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ISRN Nursing
Volume 2013 (2013), Article ID 706054, 12 pages
http://dx.doi.org/10.1155/2013/706054
Research Article

Implementation Interventions Used in Nursing Homes and Hospitals: A Descriptive, Comparative Study between Austria, Germany, and The Netherlands

1Institute of Nursing Science, Medical University of Graz, Billrothgaße 6, 8010 Graz, Austria
2Department of Health Services Research Focusing on Chronic Care and Ageing, Section of Nursing Science, Maastricht University, P.O. Box 616, 6200 MD Maastricht, The Netherlands
3Department of Nursing and Management, Faculty of Business & Social Sciences, Hamburg University of Applied Sciences, Alexanderstraße 1, 20099 Hamburg, Germany
4Department of Nursing and Health Sciences, Protestant University of Applied Sciences, Zweifalltorweg 12, 64293 Darmstadt, Germany

Received 10 May 2013; Accepted 23 June 2013

Academic Editors: K. Clark, A. Green, B. Mandleco, K. G. Schepp, and D. Whitehead

Copyright © 2013 Helga E. Breimaier et al. This is an open access article distributed under the Creative Commons Attribution License, which permits unrestricted use, distribution, and reproduction in any medium, provided the original work is properly cited.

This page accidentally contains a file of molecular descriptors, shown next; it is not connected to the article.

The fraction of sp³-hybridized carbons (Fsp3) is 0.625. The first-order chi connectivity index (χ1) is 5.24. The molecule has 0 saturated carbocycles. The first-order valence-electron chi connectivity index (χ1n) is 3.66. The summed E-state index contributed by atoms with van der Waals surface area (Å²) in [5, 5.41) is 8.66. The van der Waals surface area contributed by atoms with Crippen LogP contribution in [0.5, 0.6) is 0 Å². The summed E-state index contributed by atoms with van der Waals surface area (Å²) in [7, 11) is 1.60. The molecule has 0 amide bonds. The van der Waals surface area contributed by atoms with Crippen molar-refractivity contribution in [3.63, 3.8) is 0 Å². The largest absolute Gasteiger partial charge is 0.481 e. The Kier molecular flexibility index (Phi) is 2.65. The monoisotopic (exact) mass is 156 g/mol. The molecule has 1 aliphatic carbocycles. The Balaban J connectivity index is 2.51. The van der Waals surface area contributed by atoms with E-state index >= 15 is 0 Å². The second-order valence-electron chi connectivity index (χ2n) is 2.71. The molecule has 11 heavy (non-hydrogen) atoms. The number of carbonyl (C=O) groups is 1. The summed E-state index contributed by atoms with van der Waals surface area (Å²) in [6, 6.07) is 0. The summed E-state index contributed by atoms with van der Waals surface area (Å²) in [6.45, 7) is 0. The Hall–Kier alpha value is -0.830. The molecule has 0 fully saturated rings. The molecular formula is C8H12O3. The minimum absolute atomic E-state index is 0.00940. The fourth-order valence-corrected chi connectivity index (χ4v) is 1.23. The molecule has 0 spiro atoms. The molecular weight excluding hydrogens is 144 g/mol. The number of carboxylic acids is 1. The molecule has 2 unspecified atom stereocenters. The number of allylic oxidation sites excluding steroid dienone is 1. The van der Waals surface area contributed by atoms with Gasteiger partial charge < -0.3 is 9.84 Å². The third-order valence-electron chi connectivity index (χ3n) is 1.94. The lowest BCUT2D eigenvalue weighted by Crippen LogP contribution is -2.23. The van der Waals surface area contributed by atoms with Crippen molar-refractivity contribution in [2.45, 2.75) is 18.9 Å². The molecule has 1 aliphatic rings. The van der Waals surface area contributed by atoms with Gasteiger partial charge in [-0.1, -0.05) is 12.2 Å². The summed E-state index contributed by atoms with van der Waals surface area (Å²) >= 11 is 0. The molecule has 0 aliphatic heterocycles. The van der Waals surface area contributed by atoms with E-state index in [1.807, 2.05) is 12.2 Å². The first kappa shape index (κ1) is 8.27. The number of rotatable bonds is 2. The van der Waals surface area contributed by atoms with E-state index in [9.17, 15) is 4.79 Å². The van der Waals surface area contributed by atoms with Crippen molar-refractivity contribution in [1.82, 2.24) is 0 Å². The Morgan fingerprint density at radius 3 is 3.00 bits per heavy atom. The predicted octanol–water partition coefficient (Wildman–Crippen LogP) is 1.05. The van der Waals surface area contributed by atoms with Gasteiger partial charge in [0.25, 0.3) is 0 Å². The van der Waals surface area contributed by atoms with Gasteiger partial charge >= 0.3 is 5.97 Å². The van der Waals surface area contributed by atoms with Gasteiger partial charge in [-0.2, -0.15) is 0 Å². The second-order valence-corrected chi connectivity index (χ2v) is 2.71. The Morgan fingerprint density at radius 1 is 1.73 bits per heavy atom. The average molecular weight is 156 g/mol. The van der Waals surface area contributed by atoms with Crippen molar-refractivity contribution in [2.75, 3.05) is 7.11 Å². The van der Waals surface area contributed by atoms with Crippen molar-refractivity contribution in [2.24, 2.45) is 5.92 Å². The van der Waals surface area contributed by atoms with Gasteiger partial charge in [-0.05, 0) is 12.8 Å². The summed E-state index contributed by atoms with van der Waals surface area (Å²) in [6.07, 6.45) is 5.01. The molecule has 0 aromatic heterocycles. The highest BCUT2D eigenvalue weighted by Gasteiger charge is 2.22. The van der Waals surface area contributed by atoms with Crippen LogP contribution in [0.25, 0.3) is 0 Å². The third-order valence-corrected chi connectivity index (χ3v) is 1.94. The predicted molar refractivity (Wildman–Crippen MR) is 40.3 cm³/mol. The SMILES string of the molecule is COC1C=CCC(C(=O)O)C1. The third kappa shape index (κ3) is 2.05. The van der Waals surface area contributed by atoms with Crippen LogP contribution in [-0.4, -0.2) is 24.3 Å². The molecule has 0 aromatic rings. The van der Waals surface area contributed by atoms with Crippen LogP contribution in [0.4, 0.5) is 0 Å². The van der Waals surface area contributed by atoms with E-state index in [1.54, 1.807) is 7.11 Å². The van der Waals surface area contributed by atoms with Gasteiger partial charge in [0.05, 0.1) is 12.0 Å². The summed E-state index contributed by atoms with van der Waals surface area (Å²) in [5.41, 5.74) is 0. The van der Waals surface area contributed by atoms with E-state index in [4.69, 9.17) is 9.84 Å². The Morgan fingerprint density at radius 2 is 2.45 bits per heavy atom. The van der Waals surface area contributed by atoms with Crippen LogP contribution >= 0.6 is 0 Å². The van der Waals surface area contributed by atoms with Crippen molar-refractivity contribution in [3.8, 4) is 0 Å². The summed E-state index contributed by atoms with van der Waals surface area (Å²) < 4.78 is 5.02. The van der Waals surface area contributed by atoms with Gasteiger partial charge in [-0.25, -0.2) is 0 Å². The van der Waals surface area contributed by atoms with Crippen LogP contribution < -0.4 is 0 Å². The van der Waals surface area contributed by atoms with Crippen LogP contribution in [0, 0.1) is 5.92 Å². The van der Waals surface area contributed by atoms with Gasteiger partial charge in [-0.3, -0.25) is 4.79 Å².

Abstract

Translating guidelines into nursing practice remains a considerable challenge. Until now, little attention has been paid to which interventions are used in practice to implement guidelines on changing clinical nursing practice. This cross-sectional study determined the current ranges and rates of implementation-related interventions in Austria, Germany, and The Netherlands and explored possible differences between these countries. An online questionnaire based on the conceptual framework of implementation interventions (professional, organizational, financial, and regulatory) from the Cochrane Effective Practice and Organization of Care (EPOC) data collection checklist was used to gather data from nursing homes and hospitals. Provision of written materials is the most frequently used professional implementation intervention (85%), whereas changes in the patient record system rank foremost among organisational interventions (78%). Financial incentives for nurses are rarely used. More interventions were used in Austria and Germany than in The Netherlands (20.3/20.2/17.3). Professional interventions are used more frequently in Germany and financial interventions more frequently in The Netherlands. Implementation efforts focus mainly on professional and organisational interventions. Nurse managers and other responsible personnel should direct their focus to a broader array of implementation interventions using the four different categories of EPOC’s conceptual framework.